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Markets Watch Build Up to Friday’s Jobs Report

Tuesday, 3 Apr 2012 | 10:04 PM ET

The drum beat to Friday’s March jobs report picks up Wednesday, with the release of ADP’s private sector payrolls and the Challenger layoffs report.

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Traders are looking ahead to the government employment report Friday, expected to be the fourth in a row to show 200,000 plus job growth. The ADP report, released at 8:15 a.m. ET Wednesday, is expected to show 200,000 private sector jobs were added in March.

Always a major focus, the monthly employment report is even more important this week, as investors hope it will provide clues as to whether the Fed will end or extend its “operation twist” or undertake yet another round of quantitative easing, or asset purchases. The jobs report is also being released on Good Friday, a day when the stock market will be closed, and bonds and futures trade in shortened sessions.

The Fed’s March meeting minutes disappointed investors Tuesday, when they failed to show a Fed ready to open the taps on a new easing program. Stocks sold off, with the Dow ending down 64 at 13,199. The S&P lost 5 to 1413. Treasurys, meanwhile, also sold off and rates jumped, with the 10-year yielding 2.29 by the end of the day.

Besides the ADP report, there is ISM nonmanufacturing data at 10 a.m. It is expected to decline to 56.9, from 57.3 last month. The European Central Bank also holds its rates meeting Wednesday morning, and ECB President Mario Draghi holds a press briefing before the New York opening bell.

Art Cashin, director of floor operations at UBS, said he is watching Draghi’s comments and the ADP report.

“I think ADP could be a little bit of a mover, depending on where they go. My gut tells me the nonfarm payrolls on Friday might not live up to expectations,” said Cashin.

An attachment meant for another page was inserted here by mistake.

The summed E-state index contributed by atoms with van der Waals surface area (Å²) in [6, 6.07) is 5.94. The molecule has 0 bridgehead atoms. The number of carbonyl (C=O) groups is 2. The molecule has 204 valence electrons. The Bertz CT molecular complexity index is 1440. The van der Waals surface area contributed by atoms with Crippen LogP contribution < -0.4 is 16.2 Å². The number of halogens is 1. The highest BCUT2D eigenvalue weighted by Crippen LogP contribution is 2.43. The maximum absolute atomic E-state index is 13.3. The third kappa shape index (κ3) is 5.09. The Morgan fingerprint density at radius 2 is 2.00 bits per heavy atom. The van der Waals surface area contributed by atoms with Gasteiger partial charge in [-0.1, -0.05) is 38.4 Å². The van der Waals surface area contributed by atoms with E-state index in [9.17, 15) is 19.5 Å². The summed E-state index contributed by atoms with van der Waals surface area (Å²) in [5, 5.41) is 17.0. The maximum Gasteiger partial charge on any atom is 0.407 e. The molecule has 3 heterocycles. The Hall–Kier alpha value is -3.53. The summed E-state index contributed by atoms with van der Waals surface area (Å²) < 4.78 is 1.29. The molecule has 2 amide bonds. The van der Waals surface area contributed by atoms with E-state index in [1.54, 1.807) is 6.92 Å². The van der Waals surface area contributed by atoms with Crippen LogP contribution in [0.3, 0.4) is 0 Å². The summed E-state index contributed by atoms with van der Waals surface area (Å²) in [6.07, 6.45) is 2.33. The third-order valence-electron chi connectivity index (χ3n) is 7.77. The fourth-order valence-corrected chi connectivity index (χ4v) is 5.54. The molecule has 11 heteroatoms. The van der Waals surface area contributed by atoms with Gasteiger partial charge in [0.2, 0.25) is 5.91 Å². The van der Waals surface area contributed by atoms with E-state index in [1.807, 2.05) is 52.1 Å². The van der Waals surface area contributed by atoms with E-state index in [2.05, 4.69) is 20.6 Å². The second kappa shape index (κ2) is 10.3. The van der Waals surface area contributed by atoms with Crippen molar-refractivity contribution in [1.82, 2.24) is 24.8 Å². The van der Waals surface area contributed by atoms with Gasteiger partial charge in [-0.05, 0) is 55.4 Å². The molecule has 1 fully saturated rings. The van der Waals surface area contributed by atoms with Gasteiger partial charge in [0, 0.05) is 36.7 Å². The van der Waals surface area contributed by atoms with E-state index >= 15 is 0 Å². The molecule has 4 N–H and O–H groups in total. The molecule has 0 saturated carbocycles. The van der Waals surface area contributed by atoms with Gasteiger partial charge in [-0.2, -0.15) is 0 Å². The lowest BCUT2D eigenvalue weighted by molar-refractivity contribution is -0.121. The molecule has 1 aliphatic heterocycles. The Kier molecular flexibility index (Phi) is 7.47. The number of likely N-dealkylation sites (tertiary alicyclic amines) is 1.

A weak jobs report would fuel speculation that the Fed could take action at its April meeting, something now seen as unlikely after Tuesday’s Fed minutes. Markets are watching for the Fed’s decision on “operation twist,” a program set to end in June, which involves Fed purchases of longer dated Treasurys and its sale of an equal amount of shorter duration securities.

But the Fed did not show its hand on twist in the March meeting minutes. It also said “a couple” of members said further accommodation could be necessary, as compared to a “few” members saying that in January.

The market has been divided over the chances for more action from the Fed, and it has seesawed in the past month on comments from Fed chairman Ben Bernanke. Early in the month, the markets took his comments that the Fed does not have to ease to mean the Fed had turned more hawkish. Interest rates rose in response, and on the idea that the Fed might even bring forward its timing on rate hikes.

But some softish data, particularly in housing, and more comments last week from Bernanke on the weak jobs market reversed that sentiment, leading some traders to believe the Fed could go forward with easing.